Wednesday, 22 December 2010
EDIT: and here's a beauty from Emma Vieceli!
Tuesday, 21 December 2010
Episode 01 is available now HERE or is available through itunes via the same feed as ECBT2000AD
Monday, 20 December 2010
Thursday, 16 December 2010
Wednesday, 15 December 2010
Thursday, 25 November 2010
Tuesday, 23 November 2010
Monday, 22 November 2010
After getting their wrists slapped for being too mean on the last episode, Rich and Flint take a week off and let two much nicer people stand in for them. Despite this expect the same non kiddie friendly language and alcohol abuse you get in the other episodes. Progs 1709 & 1710 are reviewed and the first picture from the Dredd movie is discussed… well, technically its more perved over.
Direct Download: Episode 38
Friday, 19 November 2010
Wednesday, 17 November 2010
Monday, 15 November 2010
Hey kids! We've mentioned Sgt Mike Battle a few times on SPBM (I believe we described it as "absolutely fuckin' hilarious!") so we heartily recommend read the following press release and then buy the book, unless you're some kind of commie what bombed Pearl Harbor and that!
The first ever SGT MIKE BATTLE Trade Paperback!!!
For the first time ever, a trade paperback of Graham Pearce’s cult small-press comic SGT MIKE BATTLE has been released and collects the first 7 issues of Sgt. Mike Battle: The Greatest American Hero!
SGT MIKE BATTLE Volume 1 is a US-sized, black & white trade paperback featuring 280 pages of freedom-loving fun and is the perfect jumping-on point for new readers (and is the perfect excuse for existing readers to buy the collection that can go alongside their other TPBs on the bookshelf).
For those who don’t already know, Sgt. Mike Battle is an All-American comic book hero with a fictional publication history. “Even though I created him in 2000” explains writer/artist Graham Pearce “the premise is that Sgt. Mike Battle has been around since 1916 and has appeared in his own monthly comic book ever since. As the world of comic books, pop culture and politics has evolved and changed over the years, Sgt Mike Battle has rode those changes and continued to defend America from whoever was the biggest threat of the time”
The fictional history gives Pearce an almost endless range of storytelling possibilities, which is best described by the fact that in SGT MIKE BATTLE Volume 1 the Sarge goes from WW2 to the Cuban Missile Crisis to Vietnam to the Gulf War (issue #1), from 1920s Chicago to the launch of Sputnik (issue #2), from the trenches of WW1 to behind the locked doors of Clinton’s Oval office (issue #3), from the 1980s Animal-themed terrorist groups (issue #4 and 6) to the image-obsessed superheroes of the early 1990s (issue #7).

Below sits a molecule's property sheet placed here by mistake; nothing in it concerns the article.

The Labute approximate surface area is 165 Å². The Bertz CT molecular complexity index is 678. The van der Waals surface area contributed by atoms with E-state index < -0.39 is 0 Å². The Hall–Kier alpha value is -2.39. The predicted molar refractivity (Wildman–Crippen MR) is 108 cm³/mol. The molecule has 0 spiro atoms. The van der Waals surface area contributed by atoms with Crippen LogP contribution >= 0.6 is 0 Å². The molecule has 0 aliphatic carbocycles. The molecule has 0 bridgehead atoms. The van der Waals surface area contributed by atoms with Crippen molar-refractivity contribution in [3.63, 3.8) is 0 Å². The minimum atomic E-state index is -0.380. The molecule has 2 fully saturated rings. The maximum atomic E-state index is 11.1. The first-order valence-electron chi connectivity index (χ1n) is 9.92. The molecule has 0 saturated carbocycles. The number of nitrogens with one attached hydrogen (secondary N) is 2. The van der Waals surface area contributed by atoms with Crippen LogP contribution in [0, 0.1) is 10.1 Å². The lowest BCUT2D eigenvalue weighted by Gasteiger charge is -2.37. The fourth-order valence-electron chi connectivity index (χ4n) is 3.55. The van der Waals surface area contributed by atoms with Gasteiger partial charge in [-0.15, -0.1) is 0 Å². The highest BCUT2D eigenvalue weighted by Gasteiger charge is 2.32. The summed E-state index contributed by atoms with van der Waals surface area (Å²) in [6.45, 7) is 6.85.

The inspiration behind Sgt. Mike Battle was the film U-571 which rewrote a crucial moment of World War 2 and it prompted Pearce to satirize Hollywood’s disregard for historical accuracy. “The first ever Sgt. Mike Battle story was World War 2 inaccurately condensed into 6 pages showing how a single American soldier liberated Europe, defeated the Nazis and killed Hitler on the same day!”
Looking back at the earlier issues, Pearce explains how the book evolved. “In issue #1 of SMB:GAH there was an over-riding storyline which ended up parodying a big Marvel story several years before it actually happened. The next couple of issues were like an anthology with several unconnected short stories. As I became more confident in my writing, the stories started to get longer from #4 onwards. The other aspect of the book is that my artistic skills and overall story-telling craft have improved with every single page and I find it quite refreshing, and slightly cringe-worthy, to see how I have grown and developed over the years”.
For those readers who have mistakenly dismissed Sgt Mike Battle as a war book or a Captain America/Nick Fury knock-off, Pearce is quick to correct them. “The book works on several levels. It is a parody of every genre and every type of comic character, is crammed with references to other comic books both new and old, has tonnes of references to Hollywood movies and has loads of satirical political and historical references as well. I forget most of the jokes in the older issues which is why it is still so much fun to go back and read them again.”
Pearce openly challenges potential readers to pickup any issue of SMB:GAH, turn to any page and try to read it without laughing. “I issue the challenge at every convention to anyone who will accept it. It’s a pretty good way to lure in new readers. 40% of people laugh at the covers, 30% notice something amusing as they flick through to a random page and 29% chuckle as the read the dialogue on their chosen page. The remaining 1% of people either find a page with no jokes on it or they just don’t have a sense of humour. I want everyone reading this news item to come by at the next UK convention to take on the challenge, if they dare!”